Sunday, February 8, 2009

A God-Sized Glacier

Rabbi Rami, my Religious Studies professor, introduces me to a lot of the ideas that I mention on this blog. Whenever he mentions a concept or an intriguing view on religion I jot it down so that I may research and digest it at a later time. One of my favorite concepts that he has mentioned in both of my Religious Studies classes thus far is on Perennial philosophy or the Perennial Religion. He explained it using this illustration I sketched into my notes.

One of the proponents of the Perennial Religion was Frithjof Schuon, "a Swiss philosopher, metaphysician and author of numerous books on religion and spirituality." Perennialism in a nutshell is the concept that at the core of our religions we share the same universal truths although we appear to differ on the surface. Professor Shapiro used Schuon's illustration of a glacier with three peaks coming out of the water representing Judaism, Christianity and Islam. Above the water represents the everyday religious beliefs, traditions, and rituals of the believers of their respected religions. Below the water is the esoteric traditions that all three attempt to use to gain an inwardly closeness with God through direct experience. Each of them have "technologies" and teachings that guide the spiritual traveler towards a closer communion with the Divine: Judaism with Kabbalah; in Christianity it's usually called Mysticism; and Sufism in Islam. These mystical disciplines use breathing, repetitive chanting, and other techniques to help them enter into a trance-like state. It is in this state that they experience God on a very personal level. I honestly don't know much about Mysticism and I can not say if any of this is even close to what they practice, but the results are their main focus; a communion or conscious awareness of an ultimate reality beyond that which is taught in mainstream religions. As you strip away layers of the ego you reach the soul level in which an awareness of the universal spiritual truths is revealed to the traveler.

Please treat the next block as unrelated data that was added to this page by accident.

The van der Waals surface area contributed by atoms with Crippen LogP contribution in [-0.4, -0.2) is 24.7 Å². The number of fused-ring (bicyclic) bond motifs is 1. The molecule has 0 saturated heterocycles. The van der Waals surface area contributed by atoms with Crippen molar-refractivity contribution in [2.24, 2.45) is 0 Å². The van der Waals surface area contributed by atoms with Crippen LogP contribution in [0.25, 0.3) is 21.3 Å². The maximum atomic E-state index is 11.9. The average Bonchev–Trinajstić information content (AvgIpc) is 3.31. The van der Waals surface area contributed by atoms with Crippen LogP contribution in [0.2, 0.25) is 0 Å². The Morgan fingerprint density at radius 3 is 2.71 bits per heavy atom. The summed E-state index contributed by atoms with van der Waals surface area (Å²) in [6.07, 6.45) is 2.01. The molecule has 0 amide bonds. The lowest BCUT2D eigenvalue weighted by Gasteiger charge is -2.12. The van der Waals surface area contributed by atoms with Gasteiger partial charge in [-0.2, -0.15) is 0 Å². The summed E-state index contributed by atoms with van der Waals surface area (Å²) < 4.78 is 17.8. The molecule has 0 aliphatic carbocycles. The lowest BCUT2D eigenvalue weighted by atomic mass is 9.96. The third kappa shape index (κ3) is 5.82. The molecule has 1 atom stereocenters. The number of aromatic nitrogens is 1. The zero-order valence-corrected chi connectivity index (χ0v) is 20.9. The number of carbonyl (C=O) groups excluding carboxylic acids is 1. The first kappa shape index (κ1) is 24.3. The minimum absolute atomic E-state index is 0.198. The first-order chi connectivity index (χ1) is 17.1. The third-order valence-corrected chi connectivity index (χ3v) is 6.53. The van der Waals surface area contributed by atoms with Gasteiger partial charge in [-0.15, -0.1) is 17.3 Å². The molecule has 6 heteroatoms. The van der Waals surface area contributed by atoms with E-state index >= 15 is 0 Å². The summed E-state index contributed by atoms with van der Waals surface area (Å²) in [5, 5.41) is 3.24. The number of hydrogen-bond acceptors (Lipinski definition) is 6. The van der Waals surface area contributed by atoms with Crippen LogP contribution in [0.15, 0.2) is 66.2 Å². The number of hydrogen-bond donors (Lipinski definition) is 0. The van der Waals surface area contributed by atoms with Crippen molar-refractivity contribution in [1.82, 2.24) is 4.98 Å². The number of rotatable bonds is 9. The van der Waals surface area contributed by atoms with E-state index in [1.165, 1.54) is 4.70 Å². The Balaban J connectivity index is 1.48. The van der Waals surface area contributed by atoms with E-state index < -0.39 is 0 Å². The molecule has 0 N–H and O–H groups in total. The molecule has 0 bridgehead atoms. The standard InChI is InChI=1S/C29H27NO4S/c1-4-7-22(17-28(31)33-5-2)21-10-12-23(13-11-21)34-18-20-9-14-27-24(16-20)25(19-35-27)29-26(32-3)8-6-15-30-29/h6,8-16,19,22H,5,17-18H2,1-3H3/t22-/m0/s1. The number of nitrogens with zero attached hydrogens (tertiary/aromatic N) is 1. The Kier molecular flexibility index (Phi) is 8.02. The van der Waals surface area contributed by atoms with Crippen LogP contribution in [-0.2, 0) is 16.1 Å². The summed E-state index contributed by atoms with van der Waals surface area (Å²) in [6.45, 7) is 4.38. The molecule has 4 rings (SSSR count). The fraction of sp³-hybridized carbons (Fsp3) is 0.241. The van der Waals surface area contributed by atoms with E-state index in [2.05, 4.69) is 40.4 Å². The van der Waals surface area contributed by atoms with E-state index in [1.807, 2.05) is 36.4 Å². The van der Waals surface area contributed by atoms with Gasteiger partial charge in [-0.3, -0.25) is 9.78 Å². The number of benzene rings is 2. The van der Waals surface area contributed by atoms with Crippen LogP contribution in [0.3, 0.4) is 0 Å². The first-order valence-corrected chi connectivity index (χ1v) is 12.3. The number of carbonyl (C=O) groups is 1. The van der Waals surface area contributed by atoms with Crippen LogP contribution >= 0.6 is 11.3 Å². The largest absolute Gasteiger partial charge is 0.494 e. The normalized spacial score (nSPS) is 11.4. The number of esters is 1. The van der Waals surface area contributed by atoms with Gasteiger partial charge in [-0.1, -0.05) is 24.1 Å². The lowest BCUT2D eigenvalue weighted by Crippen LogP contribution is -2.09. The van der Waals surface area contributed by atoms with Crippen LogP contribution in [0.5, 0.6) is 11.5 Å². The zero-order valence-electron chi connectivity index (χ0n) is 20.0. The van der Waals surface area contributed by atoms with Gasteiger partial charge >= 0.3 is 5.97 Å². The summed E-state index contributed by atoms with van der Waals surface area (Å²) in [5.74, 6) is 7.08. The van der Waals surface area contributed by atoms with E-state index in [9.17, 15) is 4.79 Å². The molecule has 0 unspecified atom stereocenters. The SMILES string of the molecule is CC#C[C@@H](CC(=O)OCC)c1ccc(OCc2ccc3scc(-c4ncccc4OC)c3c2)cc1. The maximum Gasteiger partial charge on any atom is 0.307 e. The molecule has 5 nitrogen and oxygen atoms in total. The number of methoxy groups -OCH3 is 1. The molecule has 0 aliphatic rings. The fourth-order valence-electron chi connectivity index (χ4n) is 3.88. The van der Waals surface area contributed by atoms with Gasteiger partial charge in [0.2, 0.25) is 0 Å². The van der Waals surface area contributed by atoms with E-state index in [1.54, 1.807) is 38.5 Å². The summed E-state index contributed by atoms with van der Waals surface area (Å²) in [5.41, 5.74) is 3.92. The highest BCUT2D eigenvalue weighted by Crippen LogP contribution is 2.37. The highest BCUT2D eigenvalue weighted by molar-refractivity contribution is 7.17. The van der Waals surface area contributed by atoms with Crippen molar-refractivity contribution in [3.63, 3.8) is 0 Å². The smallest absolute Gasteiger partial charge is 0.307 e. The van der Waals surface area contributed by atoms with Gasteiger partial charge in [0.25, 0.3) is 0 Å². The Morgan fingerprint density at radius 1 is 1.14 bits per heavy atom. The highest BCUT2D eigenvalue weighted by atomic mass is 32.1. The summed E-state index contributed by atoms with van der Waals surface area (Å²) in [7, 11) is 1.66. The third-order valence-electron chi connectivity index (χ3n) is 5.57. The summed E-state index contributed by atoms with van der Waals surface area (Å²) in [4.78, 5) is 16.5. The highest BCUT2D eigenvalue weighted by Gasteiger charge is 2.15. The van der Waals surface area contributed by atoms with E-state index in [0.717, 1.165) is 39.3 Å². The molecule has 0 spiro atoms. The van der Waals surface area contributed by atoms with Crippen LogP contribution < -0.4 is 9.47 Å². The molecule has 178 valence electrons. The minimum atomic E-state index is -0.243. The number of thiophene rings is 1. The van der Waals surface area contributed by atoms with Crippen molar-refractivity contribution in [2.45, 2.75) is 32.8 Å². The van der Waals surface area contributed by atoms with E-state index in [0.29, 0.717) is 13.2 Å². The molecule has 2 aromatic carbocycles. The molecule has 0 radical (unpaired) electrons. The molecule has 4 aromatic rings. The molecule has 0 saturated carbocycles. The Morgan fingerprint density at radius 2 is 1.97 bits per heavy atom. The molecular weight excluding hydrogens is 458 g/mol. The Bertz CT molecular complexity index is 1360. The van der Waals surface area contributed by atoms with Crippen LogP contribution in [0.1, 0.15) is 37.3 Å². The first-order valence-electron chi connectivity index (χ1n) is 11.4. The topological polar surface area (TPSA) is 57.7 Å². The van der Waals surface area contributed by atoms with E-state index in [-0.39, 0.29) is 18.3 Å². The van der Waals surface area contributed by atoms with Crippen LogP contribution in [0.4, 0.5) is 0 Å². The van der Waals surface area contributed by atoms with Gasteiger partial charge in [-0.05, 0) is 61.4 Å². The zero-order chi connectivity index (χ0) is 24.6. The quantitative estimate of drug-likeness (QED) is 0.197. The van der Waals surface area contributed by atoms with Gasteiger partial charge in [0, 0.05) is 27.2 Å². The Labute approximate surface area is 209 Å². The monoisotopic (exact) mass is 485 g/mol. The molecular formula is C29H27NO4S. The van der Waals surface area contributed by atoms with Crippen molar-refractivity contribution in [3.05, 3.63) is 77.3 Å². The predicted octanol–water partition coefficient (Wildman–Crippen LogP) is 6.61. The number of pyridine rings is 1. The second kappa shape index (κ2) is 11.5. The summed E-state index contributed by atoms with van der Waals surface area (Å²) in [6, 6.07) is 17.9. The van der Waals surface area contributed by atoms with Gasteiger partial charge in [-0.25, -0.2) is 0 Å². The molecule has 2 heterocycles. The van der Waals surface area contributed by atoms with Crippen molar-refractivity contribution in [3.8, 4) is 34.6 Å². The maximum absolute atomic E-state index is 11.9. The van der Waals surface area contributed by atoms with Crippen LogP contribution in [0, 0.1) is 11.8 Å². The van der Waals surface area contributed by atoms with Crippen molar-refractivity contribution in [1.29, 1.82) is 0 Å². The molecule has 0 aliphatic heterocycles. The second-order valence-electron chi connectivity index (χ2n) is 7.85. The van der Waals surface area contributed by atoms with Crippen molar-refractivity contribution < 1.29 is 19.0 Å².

As I said earlier Mysticism is an area of religion that, although interesting, is very foggy for me. What truly intrigues me is the graph itself. Even though these three bicker and peck at each other they do share a common belief, goal, and spiritual truth in the mystery that is found along the journey towards the Divine. If we can't descend below the deep waters of our shared spirituality then maybe we can work towards lighting lamps between the peaks above the surface so that we may see and understand each other. Instead of stripping away layers of the ego maybe we can begin by stripping away the layers of hatred and ignorance that divide us and let our inner soul/light/love shine out.

Luke 11:33-36
33"No one lights a lamp and puts it in a place where it will be hidden, or under a bowl. Instead he puts it on its stand, so that those who come in may see the light. 34Your eye is the lamp of your body. When your eyes are good, your whole body also is full of light. But when they are bad, your body also is full of darkness. 35See to it, then, that the light within you is not darkness. 36Therefore, if your whole body is full of light, and no part of it dark, it will be completely lighted, as when the light of a lamp shines on you."


Ernie Fitzpatrick said...

You have a great teacher in Rabbi Rami and I've lvoe to have a discussion with him on Merkaba and Adam Kadmon. :-)

Unknown said...

Here is the link to his blog if you don't have it already.

Don said...

We are one at the "soul level". Thanks for this post and your comments at LRC (Ernie's blog)

Post a Comment